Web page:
On lap 31 Montoya put in his fastest lap of all - a 1m 16.593s - to go 26 seconds clear of Schumacher, and although he went no faster the gap was up to well over 30 seconds as he started lap 39 with the Williams men starting to think about a pit stop - which never came.
On the run into Turn 4 Montoya lapped Jos Verstappen's Arrows, took his line... and was hit from the rear with enough force to send both cars out of the race, Verstappen's car flipping into a wheelie as it smashed the back of the Williams apart under the violence of the impact. Against all expectations Verstappen found himself playing a role in the outcome of the race, but Montoya miraculously remained upbeat.
"It was going to be one of the best days of my life, but unluckily it became a bad one," he said. "Better things will come." Of that Sir Frank Williams was in no doubt, even managing a wry smile, encouraged that his and the team's wilderness years seem almost over.
This left David Coulthard in the lead as the McLaren men prepared for his single scheduled stop on lap 40, his tires about as slick as the FIA allows, with Schumacher second and, way, way back, the two Jordans squabbling over third. He pitted with 30 seconds in hand and used every one of them, slicing out in front of Schumacher just a few tenths of a second ahead as the skies made up their mind to swap the occasional spot of rain for a light drizzle and finally a full-scale deluge on lap 46.
Schumacher had survived enough lurid moments by then and instantly ducked in for a set of those magical intermediate Bridgestones - which had served him so well in Malaysia. Coulthard stayed out, splashing uncertainly round for another lap and seemingly throwing away his chances with yet another ill-timed stop. And yet Schumacher's was a scheduled second stop, and Coulthard was in and out as fast as the intermediates could be fitted.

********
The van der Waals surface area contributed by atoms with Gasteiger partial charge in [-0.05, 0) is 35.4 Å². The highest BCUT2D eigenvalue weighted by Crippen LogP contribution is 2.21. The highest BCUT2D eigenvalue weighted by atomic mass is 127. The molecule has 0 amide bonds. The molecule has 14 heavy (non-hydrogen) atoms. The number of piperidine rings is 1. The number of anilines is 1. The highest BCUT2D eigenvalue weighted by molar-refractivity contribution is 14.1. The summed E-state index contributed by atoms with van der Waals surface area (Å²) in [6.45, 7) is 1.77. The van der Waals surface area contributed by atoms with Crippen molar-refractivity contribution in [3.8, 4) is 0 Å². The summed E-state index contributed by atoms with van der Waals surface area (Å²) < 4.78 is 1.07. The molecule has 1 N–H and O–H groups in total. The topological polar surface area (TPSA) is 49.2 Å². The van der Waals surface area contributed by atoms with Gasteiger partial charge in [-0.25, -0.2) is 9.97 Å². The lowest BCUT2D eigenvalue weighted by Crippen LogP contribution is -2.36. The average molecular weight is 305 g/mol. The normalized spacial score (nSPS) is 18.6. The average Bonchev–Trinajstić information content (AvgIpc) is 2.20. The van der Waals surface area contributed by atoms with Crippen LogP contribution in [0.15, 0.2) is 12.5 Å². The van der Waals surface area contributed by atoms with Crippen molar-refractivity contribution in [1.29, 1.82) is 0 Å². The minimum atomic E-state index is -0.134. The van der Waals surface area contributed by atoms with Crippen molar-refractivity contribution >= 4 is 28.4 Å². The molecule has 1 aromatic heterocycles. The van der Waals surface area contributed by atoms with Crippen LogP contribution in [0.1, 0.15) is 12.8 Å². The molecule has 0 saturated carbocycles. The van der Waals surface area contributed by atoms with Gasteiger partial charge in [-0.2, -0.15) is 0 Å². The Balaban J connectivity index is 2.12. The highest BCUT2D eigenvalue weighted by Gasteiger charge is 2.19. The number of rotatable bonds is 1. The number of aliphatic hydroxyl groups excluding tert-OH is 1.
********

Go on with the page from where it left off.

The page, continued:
He rejoined within striking distance of Schumacher, and on lap 48 the Ferrari which had lapped five seconds a lap faster than the McLaren in these conditions two weeks before slewed to a halt on Turn 4, allowing Coulthard to latch onto the leader as he recovered. Coming off the banking onto the main straight Coulthard got a run on the Ferrari and, with Marques wandering around in front of them, dived inside both Schumacher and Ferrari into the Senna S in a mirror of Mika Hakkinen's celebrated move at Spa last year.
In truth however he was showboating, the Ferrari had no response to the McLaren for some inexplicable reason and from then on Coulthard built his lead with smooth, measured driving to cross the line 16 seconds clear. "I’m really overjoyed. This is the best feeling I’ve had from a Grand Prix victory," said the Scot, who was ecstatically lifted off his feet by the team, danced a bizarre little dance on the podium and was clearly enjoying his unexpected victory.
"We decided earlier that there might be a change in the weather so we would make a little bit of a compromise on the setup to make sure I was in good shape for the damp. That didn’t give me too much trouble at the beginning of the race and once it was damp the car was working very well."
Behind him Michael Schumacher, beaten by strategy and a slice of bad luck, was a study in petulance, and when asked to describe what was amiss with his car the German grew increasingly hostile. "You would like me to answer this, honestly?" he said. "I just don’t like to go into detail with you my setup! It’s pretty easy!"
Alongside them on the podium was Nick Heidfeld, in a morale-boosting finish for Peter Sauber's team before the finances to develop the C20 run short. It was not, however, a dazzling drive but as the Jordans fell by the wayside with oversteer for Trulli and a misfire for Frentzen, the Jaguars vanished with Irvine spinning in the rain and Burti getting a water leak and the BARs were hobbled by a total of five minutes in the pits, ruining superb drives by Villeneuve and particularly Panis which helped Benetton on towards an unexpected point.
The perennially unlucky Coulthard seems now to have the cards falling his way, so that even in a still-unsorted car he now sits only six points behind Schumacher for all the German's recent achievements.
Yet the undoubted star of the day, however, is resolutely last on the points table as Formula 1 prepares to go home to Europe - and to circuits more familiar to him - having logged his third early exit in as many races. In a weekend when some senior figures were claiming that the sport needed more Hollywood-style appeal, Juan Pablo Montoya's performance was like the entrance of the leading man in a gung-ho blockbuster drawling "I'm here, general. You can start the war now."
Brazilian GP, Interlagos, April 1, 2001, Round: 3, Race Number: 666